With a small, 43 acre farm, with a small flock of sheep and a handful of dogs, I am a what might be called a “hobby” farmer. Losing money on the farm isn’t going to drive me to homelessness.
But I do know people who make their living on small farms, and they feel as I do: The Farm Bureau rarely does anything for them and rarely speaks for them.
The Farm Bureau is for big operations—thousands of acres of corn and soybeans or concentrated animal feeding operations (CAFOs).
And just about everything you read in the Farm Bureau publications stokes fears about regulations and opposition to them. Big farming is wedded to big agribusiness; and the people who make the fertilizers and insecticides and pesticides and who control the market for selling commodities, fight any regulations fiercely.
And so you read articles in Farm Bureau publications that warn against government overreach in regulations and, indeed, against any robust concern about the environment.
But there are at least two huge current issues that threaten to bring disgrace on the whole farming industry because of this self-serving defensiveness: Antibiotics and fertilizer runoff into the waterways.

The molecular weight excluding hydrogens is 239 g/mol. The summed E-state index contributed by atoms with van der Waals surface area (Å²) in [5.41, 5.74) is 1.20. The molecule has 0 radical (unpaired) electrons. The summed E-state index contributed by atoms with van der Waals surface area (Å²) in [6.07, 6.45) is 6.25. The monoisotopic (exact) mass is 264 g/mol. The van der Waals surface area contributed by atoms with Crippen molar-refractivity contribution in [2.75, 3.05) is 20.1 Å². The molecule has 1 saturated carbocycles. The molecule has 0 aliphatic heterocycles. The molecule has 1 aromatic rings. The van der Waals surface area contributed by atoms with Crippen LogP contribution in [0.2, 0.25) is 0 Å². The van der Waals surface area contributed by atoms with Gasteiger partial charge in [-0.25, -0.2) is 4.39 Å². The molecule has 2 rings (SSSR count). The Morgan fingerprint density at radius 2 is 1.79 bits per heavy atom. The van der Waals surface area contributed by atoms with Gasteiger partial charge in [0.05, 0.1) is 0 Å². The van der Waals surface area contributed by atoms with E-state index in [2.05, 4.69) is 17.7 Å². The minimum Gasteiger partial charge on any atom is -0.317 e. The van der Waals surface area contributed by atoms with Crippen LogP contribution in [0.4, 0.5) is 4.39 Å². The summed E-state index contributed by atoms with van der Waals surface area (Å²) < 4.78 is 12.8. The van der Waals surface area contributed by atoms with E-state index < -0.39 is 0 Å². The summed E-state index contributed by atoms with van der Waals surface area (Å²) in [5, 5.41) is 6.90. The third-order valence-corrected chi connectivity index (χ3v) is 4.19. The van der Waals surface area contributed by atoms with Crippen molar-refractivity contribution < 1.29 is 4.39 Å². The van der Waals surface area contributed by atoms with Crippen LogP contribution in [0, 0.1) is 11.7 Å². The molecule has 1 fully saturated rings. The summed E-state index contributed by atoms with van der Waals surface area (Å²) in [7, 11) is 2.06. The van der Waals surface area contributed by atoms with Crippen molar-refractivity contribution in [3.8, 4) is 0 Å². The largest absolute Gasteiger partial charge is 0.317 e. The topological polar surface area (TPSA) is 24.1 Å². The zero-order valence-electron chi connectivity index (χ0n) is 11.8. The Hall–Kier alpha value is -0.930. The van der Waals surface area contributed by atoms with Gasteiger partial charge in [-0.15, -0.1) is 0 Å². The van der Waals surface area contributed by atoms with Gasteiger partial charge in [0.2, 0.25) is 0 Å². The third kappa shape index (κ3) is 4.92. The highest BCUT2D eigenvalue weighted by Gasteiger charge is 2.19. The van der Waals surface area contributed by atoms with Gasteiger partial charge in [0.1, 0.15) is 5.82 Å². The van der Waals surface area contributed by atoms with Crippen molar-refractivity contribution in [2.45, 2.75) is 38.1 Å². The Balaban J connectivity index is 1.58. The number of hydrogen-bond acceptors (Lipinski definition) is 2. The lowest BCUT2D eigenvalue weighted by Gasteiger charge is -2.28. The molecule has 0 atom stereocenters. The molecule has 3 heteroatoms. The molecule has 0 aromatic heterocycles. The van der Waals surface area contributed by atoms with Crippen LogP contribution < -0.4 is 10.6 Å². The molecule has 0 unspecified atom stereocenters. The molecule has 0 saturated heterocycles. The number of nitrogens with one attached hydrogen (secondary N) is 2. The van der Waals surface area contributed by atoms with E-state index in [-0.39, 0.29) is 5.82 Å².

Public human health is definitely threatened by indiscriminate use of antibiotics on healthy farm animals to promote growth. The Federal Department of Agriculture has been successfully lobbied by agribusiness interests to keep the use of antibiotics on farm on a voluntary basis–no outright bans on feeding antibiotics to healthy animals. But this situation cannot stand. Public health cannot be secondary to the bottom line for farmers and the meat industry.
Lake Erie was close to being a dead lake in the 1970s, but waste water in our cities was cleaned up to reduce the amount of phosphorus in the waterways. A 75% improvement followed and the Lakes made a miraculous rebound. But we have not put a similar check on the use of phosphorus rich fertilizers on farms that runs off into our water shed. Now Lake Erie has turned green with algae again because the Maumee River drains a huge swath of Midwest farm land. Habits of fertilizer use must be changes, but big farmers fight any strong regulations through their Farm Bureaus.
Again, self-serving defensiveness and opposition to sensible regulation on these two issues is a disgrace for all farmers.
It must end. The Farm Bureau, if it seeks to preserve the farming way of life for future generations, must work honestly and forthrightly with the FDA and the Environmental Protection Agency and with all civic minded scientists everywhere to find solutions to these and other problems–solutions that can leave us all as winners.